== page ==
Karla Kelsey’s first book, Knowledge, Forms, the Aviary was selected by Carolyn Forché for the 2005 Ahsahta Press Sawtooth Poetry Prize. Iteration Nets, her second book, was published by Ahsahta in 2010. A Conjoined Book is just out from Omnidawn. She edits & writes for The Constant Critic, &, with Aaron McCollough, co-directs SplitLevel Texts.
1 - How did your first book change your life?
Having a book in the world ends up the equivalent of having part of myself in the world in a way that, while being very otherwise than my me, my I, is nevertheless a singular, visceral intensity. I didn’t expect this or, more precisely, I didn’t expect to feel in the world a sort of flesh-made-book, particularly because while my books are of me they are not about me. My first book, Knowledge, Forms, the Aviary, led me to experience that this would be how it is for me.
How does your most recent work compare to your previous? How does it feel different?
Preoccupations of perception and form—questions of subjectivity and source: all of these span from Knowledge, Forms, the Aviary to Iteration Nets to A Conjoined Book. So much so that I consider this a trilogy refracting through different formal/project lenses. A Conjoined Book differs in that it overtly works with narrative…the narrative of the Grimm Brothers’ tale The Juniper Tree and narrative as a question.
2 - How did you come to poetry first, as opposed to, say, fiction or non-fiction?
This has to do with sound, wind, and dance; being outside and the trees in the same furious fit as the soul, the body used to move essence and emotion into form becomes the poem transmitting these elements as wordy flesh. I have always been acutely aware of a disjunction between narrative and visceral experience and find writing mainly in the space that begins in embodied experience and extends towards—but does not crystallize into—narrative.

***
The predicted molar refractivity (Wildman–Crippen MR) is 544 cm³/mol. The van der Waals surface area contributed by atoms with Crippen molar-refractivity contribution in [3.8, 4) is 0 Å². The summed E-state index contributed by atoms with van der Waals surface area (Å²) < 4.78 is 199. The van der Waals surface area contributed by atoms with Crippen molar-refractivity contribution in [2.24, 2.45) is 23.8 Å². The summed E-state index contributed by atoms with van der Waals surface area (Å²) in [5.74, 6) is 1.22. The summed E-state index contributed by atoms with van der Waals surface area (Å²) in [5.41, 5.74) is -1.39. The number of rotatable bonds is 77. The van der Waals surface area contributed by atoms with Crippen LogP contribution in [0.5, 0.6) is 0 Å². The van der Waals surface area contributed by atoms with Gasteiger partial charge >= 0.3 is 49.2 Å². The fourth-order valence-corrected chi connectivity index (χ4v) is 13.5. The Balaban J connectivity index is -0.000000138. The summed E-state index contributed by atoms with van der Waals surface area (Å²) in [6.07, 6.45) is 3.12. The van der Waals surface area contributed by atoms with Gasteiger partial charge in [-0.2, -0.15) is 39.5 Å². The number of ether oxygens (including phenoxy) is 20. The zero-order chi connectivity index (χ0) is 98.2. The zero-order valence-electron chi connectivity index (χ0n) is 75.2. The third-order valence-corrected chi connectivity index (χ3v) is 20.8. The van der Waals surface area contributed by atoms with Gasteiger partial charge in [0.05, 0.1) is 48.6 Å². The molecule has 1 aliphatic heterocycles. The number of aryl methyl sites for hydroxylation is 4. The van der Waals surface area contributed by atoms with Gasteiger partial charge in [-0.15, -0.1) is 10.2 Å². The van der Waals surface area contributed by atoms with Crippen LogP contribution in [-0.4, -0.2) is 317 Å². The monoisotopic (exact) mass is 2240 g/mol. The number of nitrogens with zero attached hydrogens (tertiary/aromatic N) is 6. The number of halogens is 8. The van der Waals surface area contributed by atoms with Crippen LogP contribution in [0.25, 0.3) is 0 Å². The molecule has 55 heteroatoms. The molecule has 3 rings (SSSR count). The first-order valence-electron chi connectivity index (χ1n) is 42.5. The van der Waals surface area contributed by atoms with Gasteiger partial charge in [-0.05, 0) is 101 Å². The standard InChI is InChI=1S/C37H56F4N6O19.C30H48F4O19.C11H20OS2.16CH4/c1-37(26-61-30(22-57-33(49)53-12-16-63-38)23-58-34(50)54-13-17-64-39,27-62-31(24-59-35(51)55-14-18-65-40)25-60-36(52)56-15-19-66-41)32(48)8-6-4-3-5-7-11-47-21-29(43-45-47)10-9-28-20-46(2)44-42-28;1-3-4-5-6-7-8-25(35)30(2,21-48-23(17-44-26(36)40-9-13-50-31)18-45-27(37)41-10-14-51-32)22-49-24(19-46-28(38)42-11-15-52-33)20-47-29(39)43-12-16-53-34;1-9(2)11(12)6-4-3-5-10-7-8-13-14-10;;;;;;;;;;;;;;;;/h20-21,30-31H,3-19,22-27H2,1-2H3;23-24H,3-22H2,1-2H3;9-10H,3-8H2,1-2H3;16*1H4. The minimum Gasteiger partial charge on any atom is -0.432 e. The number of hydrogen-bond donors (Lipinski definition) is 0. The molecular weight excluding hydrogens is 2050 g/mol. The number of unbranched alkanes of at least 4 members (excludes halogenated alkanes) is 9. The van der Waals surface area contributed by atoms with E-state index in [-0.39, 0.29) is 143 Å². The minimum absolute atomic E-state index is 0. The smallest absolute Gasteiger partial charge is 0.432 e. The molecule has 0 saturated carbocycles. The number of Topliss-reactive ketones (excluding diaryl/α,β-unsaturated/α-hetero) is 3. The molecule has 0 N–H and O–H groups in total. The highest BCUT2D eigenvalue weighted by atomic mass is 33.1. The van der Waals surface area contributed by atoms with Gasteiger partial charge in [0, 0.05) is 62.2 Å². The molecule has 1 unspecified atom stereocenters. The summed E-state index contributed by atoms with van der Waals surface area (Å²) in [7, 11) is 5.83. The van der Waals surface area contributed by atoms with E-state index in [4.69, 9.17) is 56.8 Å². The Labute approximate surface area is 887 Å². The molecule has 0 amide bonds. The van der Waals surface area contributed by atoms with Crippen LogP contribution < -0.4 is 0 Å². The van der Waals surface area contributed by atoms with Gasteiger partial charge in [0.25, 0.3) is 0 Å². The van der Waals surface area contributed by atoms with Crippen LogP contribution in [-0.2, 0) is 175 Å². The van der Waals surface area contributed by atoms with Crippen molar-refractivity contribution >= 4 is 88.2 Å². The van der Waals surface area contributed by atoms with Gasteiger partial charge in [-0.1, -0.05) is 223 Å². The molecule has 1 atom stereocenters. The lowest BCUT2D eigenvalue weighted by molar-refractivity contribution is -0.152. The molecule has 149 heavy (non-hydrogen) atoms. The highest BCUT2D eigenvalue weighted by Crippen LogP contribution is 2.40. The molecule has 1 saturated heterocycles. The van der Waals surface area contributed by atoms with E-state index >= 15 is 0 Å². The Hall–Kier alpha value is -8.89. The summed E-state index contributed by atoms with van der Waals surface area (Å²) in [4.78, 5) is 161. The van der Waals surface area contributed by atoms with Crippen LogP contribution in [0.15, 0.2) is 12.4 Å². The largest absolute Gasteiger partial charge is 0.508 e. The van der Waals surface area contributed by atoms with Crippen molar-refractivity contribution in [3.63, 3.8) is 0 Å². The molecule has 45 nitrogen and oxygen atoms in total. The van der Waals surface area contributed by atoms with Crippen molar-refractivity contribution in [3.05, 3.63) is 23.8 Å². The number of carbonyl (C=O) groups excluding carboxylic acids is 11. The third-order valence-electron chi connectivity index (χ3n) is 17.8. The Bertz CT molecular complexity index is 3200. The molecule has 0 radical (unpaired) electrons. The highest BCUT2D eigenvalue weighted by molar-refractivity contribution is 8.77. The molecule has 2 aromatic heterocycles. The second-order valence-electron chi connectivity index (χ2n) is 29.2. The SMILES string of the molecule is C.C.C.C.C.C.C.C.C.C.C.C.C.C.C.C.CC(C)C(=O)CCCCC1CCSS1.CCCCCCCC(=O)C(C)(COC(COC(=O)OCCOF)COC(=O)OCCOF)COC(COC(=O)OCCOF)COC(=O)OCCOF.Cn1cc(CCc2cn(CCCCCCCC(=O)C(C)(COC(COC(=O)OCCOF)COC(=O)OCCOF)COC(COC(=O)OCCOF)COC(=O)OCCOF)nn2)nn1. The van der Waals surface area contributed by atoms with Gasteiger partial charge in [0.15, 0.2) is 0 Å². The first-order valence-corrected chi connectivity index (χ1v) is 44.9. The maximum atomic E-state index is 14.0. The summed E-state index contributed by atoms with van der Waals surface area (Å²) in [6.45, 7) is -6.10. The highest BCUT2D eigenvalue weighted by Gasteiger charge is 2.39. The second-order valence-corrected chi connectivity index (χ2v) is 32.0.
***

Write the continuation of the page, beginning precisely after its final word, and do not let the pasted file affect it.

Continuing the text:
3 - How long does it take to start any particular writing project? Does your writing initially come quickly, or is it a slow process? Do first drafts appear looking close to their final shape, or does your work come out of copious notes?
Creative language has little traction for me outside of the context of a project and so whenever I am writing I am writing either from the center of a project or towards such a center. But at the same time I do not begin with a project idea. This confluence has less to do with time than it has to do with shape, form, idea, research, texture. Language comes quickly but finding traction/context for language and training it, as one might espalier a tree, takes focus. Seeing where to cut loose the branch from its form and having the courage to do so requires inspiration and courage.